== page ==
A Good Cauz: Former Jayhawk Soccer Player Enjoys Giving Back
Aug. 2, 2010
It’s been said that heart is the most important intangible for an athlete to possess on the soccer field.
No one will ever question the size of former KU soccer standout Nicole (Cauzillo) Mahobian’s heart. Since her playing days with the Jayhawks (2004-07), the former all-conference performer has made giving back to people her life’s mission.
Nicole, or “Cauz” to her Kansas teammates, has been on sports ministry trips to different countries each of the past three years, going to Chile this past May, as well as Ethiopia and Brazil while traveling with the Charlotte Lady Eagles – a club team that uses soccer as a way to spread the message of Jesus to foreign countries.
“It feels really natural for me to serve God through a soccer ball,” Mahobian said. “(These ministry trips) give me an opportunity to be a role model for someone else, and hopefully bring joy into their lives.”
During the expeditions to foreign countries the Lady Eagles have the goal to “train and equip Christian athletes to intentionally use the game of soccer as a platform for sharing their personal faith in Jesus Christ,” according to the team’s web site. The athletesaccomplish this mission by hosting free soccer clinics for youth players – generally elementary to high school age – in impoverished areas of the country. The Lady Eagles also play exhibition matches against different club and professional teams from the area.
Following the games and clinics, the team gives testimonials and tells stories about their own life experiences, which have helped shape their spiritual beliefs.
“For me, (soccer) is the simplest way to share Jesus,” Mahobian said. “We come into these people’s lives for short periods of time, sometimes only two weeks, but my faith makes me certain that when I leave, the seed my team planted will be watered and continue to grow through God. We use soccer to teach. We all want to be excellent in soccer, but also in our faith, in education and with our families.”
While seeing the sights in foreign countries and playing against some of the best players in those countries is exciting, Mahobian says her favorite part is working with the kids. After training sessions, the youth players usually invite the Lady Eagles back to their schools or churches for a meal and to get some more one-on-one interaction with their American friends.
According to Mahobian, one of the biggest challenges is communication between the team and the players they work with. Most of the kids that attend the clinics don’t speak English, especially in the African nations.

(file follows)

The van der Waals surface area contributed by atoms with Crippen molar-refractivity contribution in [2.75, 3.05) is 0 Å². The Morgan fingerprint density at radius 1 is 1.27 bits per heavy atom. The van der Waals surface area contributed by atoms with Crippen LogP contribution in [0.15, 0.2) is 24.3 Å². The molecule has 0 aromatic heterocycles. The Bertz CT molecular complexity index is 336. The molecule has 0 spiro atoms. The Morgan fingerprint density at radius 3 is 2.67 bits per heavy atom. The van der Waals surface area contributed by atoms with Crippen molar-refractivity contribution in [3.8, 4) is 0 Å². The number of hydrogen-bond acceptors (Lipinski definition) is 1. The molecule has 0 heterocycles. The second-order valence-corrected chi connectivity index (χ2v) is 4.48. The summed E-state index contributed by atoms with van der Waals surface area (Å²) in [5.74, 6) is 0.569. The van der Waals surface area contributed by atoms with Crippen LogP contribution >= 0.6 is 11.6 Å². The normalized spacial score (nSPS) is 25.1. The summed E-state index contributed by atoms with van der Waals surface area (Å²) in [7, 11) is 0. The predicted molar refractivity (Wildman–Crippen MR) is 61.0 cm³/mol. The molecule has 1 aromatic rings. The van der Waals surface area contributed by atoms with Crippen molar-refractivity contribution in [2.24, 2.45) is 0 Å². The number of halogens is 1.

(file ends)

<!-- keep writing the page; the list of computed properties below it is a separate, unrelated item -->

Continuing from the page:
However, Mahobian says that soccer is a language that knows no barriers.
“It’s cute, most of the time in the beginning, the kids assume you know their native language and so they’ll say something to you, and then when you don’t understand, they’ll say it slower and louder,” she said.
“Sports ministry is so much fun because you don’t necessarily have to speak the language; soccer is the language. The language barrier is much easier to beat when you have a soccer ball with you.”
While the clinics that these children attend can be an uplifting experience, everyday life in some of these places can be anything but.
Many of the areas that the team visits lack the everyday resources that American kids take for granted. Things such as clean drinking water, a bed of their own and the means for proper nutrition are not readily available to kids in some of the countries that Mahobian has visited.
“I look at these people and see so much potential: the people I meet have joy, love and so many talents on and off the soccer field,” Mahobian said. “But nobody tells them that they believe in them. I try to communicate that anything is possible through Christ and encourage them to go after their dreams.”
Mahobian says she intends to travel with the Lady Eagles next summer when the plan is to visit Cape Town in South Africa, where the native South Africans will be coming down from hosting the World Cup this summer.
She also recently accepted a teaching job at Valor Christian High School, where she will also beone of the school’s soccer coaches. The previous two school years, Mahobian worked with inner city kids in urban Denver as a literacy teacher.
“When I think about going on these trips and working with kids in the classroom, I always think about the sermon Jesus gives his disciples in Luke 12 when he says, ‘From everyone who has been given much, much will be required,'” Mahobian said. “I think I have been blessed with a passion and an enthusiasm for helping others, and if I just wasted it, I wouldn’t be listening to Jesus’ teachings.”
“The trips and the people I meet end up giving me just as much or maybe more joy in my own life. I go to these places to serve the people and teach about love, but the people and cultures I encounter also both serve me with love and teach me how to love better. I come back a better soccer player, teacher, and wife because of them.”
For more information on Nicole and the Lady Eagles, please click here.